This past Sunday, I had the privilege of leading the service at Trinity Lutheran Church in Lansford. I offered a musical sermon in which I spoke about the lessons and the Gospel reading and played/sang musical pieces that related to the scriptures. I wanted to share on my blog post, for those of you who were not in attendance at that service, just a small portion of the sermon that I gave.
The Gospel reading for the fourth Sunday after Epiphany was Matthew 5:1-12. In this introduction to the Sermon on the Mount (Jesus’ longest sermon and the very famous one that includes the Golden Rule and the Lord’s Prayer), the Beatitudes were presented.
“Blessed are the poor in spirit,
for theirs is the kingdom of heaven.
4 Blessed are those who mourn,
for they will be comforted.
5 Blessed are the meek,
for they will inherit the earth.
6 Blessed are those who hunger and thirst for righteousness,
for they will be filled.
7 Blessed are the merciful,
for they will be shown mercy.
8 Blessed are the pure in heart,
for they will see God.
9 Blessed are the peacemakers,
for they will be called children of God.
10 Blessed are those who are persecuted because of righteousness,
for theirs is the kingdom of heaven.
These were, in some ways, challenging for Jesus’ audience to hear, as they were countercultural. While the popular culture of the time raised up those who were rich and those who were respected in the community, Jesus instead turn to those who were outcasts and those who were struggling and named these people as blessed. The Beatitudes come with a joyful promise, as each line reminds us of the joy that is ahead for those who live purely and compassionately, as Jesus lived. This Gospel message guides us to not follow the values of the world and to blindly accept them as our own, but to look inward and to choose to live in a way that is true and that is an outpouring of love.
Hurricane Sandy took us for a wild ride last week. Living in east-central Pennsylvania, I would not have expected to ever experience the wrath of such a hurricane. There are still people within an hour of me waiting for their electricity to be restored…6 days later. The amount of devastation in New York and New Jersey is unbelievable.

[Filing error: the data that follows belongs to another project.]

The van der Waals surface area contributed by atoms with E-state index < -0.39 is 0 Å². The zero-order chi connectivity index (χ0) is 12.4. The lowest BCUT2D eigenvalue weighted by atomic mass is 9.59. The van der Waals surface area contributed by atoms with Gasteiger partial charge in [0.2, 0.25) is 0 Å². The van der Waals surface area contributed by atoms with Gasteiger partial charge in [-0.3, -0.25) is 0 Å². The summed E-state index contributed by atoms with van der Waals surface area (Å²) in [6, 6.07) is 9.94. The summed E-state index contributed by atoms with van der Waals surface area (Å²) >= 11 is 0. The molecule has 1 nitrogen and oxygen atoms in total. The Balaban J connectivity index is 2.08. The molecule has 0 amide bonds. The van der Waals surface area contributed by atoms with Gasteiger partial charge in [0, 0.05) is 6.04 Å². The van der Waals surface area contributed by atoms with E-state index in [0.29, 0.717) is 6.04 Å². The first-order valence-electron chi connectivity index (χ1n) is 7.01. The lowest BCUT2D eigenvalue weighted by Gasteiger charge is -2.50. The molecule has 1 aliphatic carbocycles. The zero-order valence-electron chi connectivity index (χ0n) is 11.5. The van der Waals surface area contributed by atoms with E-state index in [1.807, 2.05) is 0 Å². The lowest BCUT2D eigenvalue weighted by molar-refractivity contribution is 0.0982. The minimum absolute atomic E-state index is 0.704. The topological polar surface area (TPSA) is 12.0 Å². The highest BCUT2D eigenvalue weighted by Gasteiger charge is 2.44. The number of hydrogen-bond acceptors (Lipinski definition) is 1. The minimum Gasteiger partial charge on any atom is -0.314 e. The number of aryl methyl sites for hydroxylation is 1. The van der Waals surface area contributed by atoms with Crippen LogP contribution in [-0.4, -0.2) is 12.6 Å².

I have found myself unsettled since Sandy blew through. Even though my power was restored in 24 hours and damage to my home and my parents’ property was minimal, I’ve just been shaken by it all and almost can’t bear to see the videoclips and photos and to hear the stories that are being shared on the tv news and on the internet.
Yesterday, I found out about a former student of mine who is organizing a project to help those in Rockaway, NY who have lost everything in this storm. This student, now in high school, was an active member of the Pleasant Valley Intermediate School Student Council when I advised and led this group in my tenure as a teacher in Pleasant Valley. Nina is collecting canned goods, clothing, blankets, batteries, coats, toys, and more — to help those who need help the most. I spent time last night getting things together to donate. As my parents have recently moved to a new house, we’ve been doing a lot of cleaning around here over the past several months, and this is a great opportunity for us to let go of things we no longer need and to pass them on to people who could really benefit from them. I am inspired by Nina’s continued commitment to leadership and helping the community, and I am so happy to see her initiating this project. She is a high school student who excels academically, a friendly and warm young woman who brings joy to many, and a person who gives back and helps her school and community. She had all of these qualities as a seventh grader in my Student Council, and she is becoming more involved and helping more and more people as she grows and works hard at all that she does. I am so proud of Nina, and I feel better that I am helping in a small way to alleviate some of the suffering of these people afflicted by Hurricane Sandy. If anyone would also like to contribute to Nina’s project, please get in touch with me, and I will pass on Nina’s contact information to you. She is welcoming additional donations, and I support her project and want it to be a great success.
There are many other ways to help. My friend Stan suggested on his most recent blog post donating through Music for Relief. The Tamaqua Salvation Army did a fantastic job of helping people in Schuylkill and Carbon County in so many ways over the past week. Andy Leibenguth and others delivered hot meals to residents without power. WNEP News did a feature on their great service.
While this storm has shaken so many of us, it has also brought people together. I am moved by the acts of kindness and compassion that continue to make life better and restore hope for those who were affected by this storm.